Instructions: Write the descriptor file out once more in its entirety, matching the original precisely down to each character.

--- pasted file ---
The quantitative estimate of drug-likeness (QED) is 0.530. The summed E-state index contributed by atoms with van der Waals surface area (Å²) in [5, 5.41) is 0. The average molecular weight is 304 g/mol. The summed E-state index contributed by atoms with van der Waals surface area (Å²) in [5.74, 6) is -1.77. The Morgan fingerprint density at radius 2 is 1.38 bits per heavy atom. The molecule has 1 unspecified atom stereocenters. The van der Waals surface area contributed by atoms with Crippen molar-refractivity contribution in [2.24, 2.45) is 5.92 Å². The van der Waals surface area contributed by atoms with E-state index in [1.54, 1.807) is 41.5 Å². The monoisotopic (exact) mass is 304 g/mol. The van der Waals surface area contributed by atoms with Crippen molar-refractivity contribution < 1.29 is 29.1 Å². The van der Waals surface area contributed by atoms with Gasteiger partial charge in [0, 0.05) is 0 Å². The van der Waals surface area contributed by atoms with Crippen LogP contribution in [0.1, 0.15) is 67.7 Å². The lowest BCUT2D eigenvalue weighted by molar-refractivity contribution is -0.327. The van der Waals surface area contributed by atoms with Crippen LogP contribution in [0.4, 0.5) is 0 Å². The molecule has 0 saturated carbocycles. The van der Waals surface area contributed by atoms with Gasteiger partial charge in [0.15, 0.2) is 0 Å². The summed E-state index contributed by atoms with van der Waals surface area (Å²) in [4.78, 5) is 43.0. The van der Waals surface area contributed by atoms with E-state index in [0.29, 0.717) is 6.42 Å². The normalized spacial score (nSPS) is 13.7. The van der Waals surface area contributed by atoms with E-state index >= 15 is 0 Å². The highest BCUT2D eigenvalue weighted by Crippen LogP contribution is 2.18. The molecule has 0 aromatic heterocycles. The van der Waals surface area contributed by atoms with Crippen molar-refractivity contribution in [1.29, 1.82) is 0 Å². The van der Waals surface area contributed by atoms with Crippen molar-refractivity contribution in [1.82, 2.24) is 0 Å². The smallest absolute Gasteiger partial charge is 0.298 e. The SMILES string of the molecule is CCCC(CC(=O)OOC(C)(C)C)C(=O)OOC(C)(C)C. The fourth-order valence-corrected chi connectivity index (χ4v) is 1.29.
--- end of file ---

The quantitative estimate of drug-likeness (QED) is 0.530. The summed E-state index contributed by atoms with van der Waals surface area (Å²) in [5, 5.41) is 0. The average molecular weight is 304 g/mol. The summed E-state index contributed by atoms with van der Waals surface area (Å²) in [5.74, 6) is -1.77. The Morgan fingerprint density at radius 2 is 1.38 bits per heavy atom. The molecule has 1 unspecified atom stereocenters. The van der Waals surface area contributed by atoms with Crippen molar-refractivity contribution in [2.24, 2.45) is 5.92 Å². The van der Waals surface area contributed by atoms with E-state index in [1.54, 1.807) is 41.5 Å². The monoisotopic (exact) mass is 304 g/mol. The van der Waals surface area contributed by atoms with Crippen molar-refractivity contribution < 1.29 is 29.1 Å². The van der Waals surface area contributed by atoms with Gasteiger partial charge in [0, 0.05) is 0 Å². The van der Waals surface area contributed by atoms with Crippen LogP contribution in [0.1, 0.15) is 67.7 Å². The lowest BCUT2D eigenvalue weighted by molar-refractivity contribution is -0.327. The van der Waals surface area contributed by atoms with Crippen LogP contribution in [0.4, 0.5) is 0 Å². The molecule has 0 saturated carbocycles. The van der Waals surface area contributed by atoms with Gasteiger partial charge in [0.15, 0.2) is 0 Å². The summed E-state index contributed by atoms with van der Waals surface area (Å²) in [4.78, 5) is 43.0. The van der Waals surface area contributed by atoms with E-state index in [0.29, 0.717) is 6.42 Å². The normalized spacial score (nSPS) is 13.7. The van der Waals surface area contributed by atoms with E-state index >= 15 is 0 Å². The highest BCUT2D eigenvalue weighted by Crippen LogP contribution is 2.18. The molecule has 0 aromatic heterocycles. The van der Waals surface area contributed by atoms with Crippen molar-refractivity contribution in [1.29, 1.82) is 0 Å². The van der Waals surface area contributed by atoms with Crippen molar-refractivity contribution in [1.82, 2.24) is 0 Å². The smallest absolute Gasteiger partial charge is 0.298 e. The SMILES string of the molecule is CCCC(CC(=O)OOC(C)(C)C)C(=O)OOC(C)(C)C. The fourth-order valence-corrected chi connectivity index (χ4v) is 1.29.